Date of Award




Document Type


Degree Name

Doctor of Philosophy (PhD)


Department of Nanoscale Science and Engineering


Nanoscale Engineering

Content Description

1 online resource (ii, xvi, 175 pages) : illustrations (some color)

Dissertation/Thesis Chair

Robert Geer

Committee Members

Douglas Coolbaugh, Christopher Borst, Nathaniel Cady, Douglas La Tulipe


3D integration, Cu pillar, Cu-Cu bonding, field programmable gate array, heterogenous, TSV, Field programmable gate arrays, Three-dimensional integrated circuits

Subject Categories

Electrical and Electronics | Engineering | Nanoscience and Nanotechnology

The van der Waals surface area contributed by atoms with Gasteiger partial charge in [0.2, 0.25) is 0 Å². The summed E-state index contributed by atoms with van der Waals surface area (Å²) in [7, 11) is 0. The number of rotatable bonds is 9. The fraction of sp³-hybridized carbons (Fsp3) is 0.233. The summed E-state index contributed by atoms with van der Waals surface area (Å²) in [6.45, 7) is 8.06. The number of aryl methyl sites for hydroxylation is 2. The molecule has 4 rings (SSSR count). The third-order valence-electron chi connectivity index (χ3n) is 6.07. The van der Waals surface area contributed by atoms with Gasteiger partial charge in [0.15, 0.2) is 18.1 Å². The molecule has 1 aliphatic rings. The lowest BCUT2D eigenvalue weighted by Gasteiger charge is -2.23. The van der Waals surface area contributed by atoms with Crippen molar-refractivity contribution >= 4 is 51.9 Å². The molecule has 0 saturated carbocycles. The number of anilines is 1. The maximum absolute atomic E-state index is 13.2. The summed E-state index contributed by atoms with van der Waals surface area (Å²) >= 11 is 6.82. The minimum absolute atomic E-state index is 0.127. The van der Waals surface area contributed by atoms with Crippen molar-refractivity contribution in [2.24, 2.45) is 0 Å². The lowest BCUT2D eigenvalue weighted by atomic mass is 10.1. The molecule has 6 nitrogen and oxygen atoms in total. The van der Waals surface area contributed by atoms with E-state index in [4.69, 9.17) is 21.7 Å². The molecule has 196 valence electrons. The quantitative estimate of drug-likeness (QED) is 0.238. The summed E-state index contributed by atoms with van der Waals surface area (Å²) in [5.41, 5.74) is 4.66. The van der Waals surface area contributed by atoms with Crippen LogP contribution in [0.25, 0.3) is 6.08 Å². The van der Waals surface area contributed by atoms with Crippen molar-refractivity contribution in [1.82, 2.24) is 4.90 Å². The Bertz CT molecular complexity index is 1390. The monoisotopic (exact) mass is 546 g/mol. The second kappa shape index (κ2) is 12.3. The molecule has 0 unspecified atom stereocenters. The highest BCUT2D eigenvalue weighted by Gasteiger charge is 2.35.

Field Programmable Gate Arrays (FPGA) are integrated circuits which can implement virtually any digital function and can be configured by a designer after manufacturing. This is beneficial when dedicated application specific runs are not time or cost effective; however, this flexibility comes at the cost of a substantially higher interconnect overhead. Three-dimensional (3D) integration can offer significant improvements in the FPGA architecture by stacking multiple device layers and interconnecting them in the third or vertical dimension, through the substrate, where path lengths are greatly reduced. This will allow for a higher density of devices and improvements in power consumption, signal integrity and delay. Further, it facilities heterogeneous integration where additional functionalities can be incorporated into the same package as the FPGA, such as sensors, memories, and RF/analog or photonic chips, etc.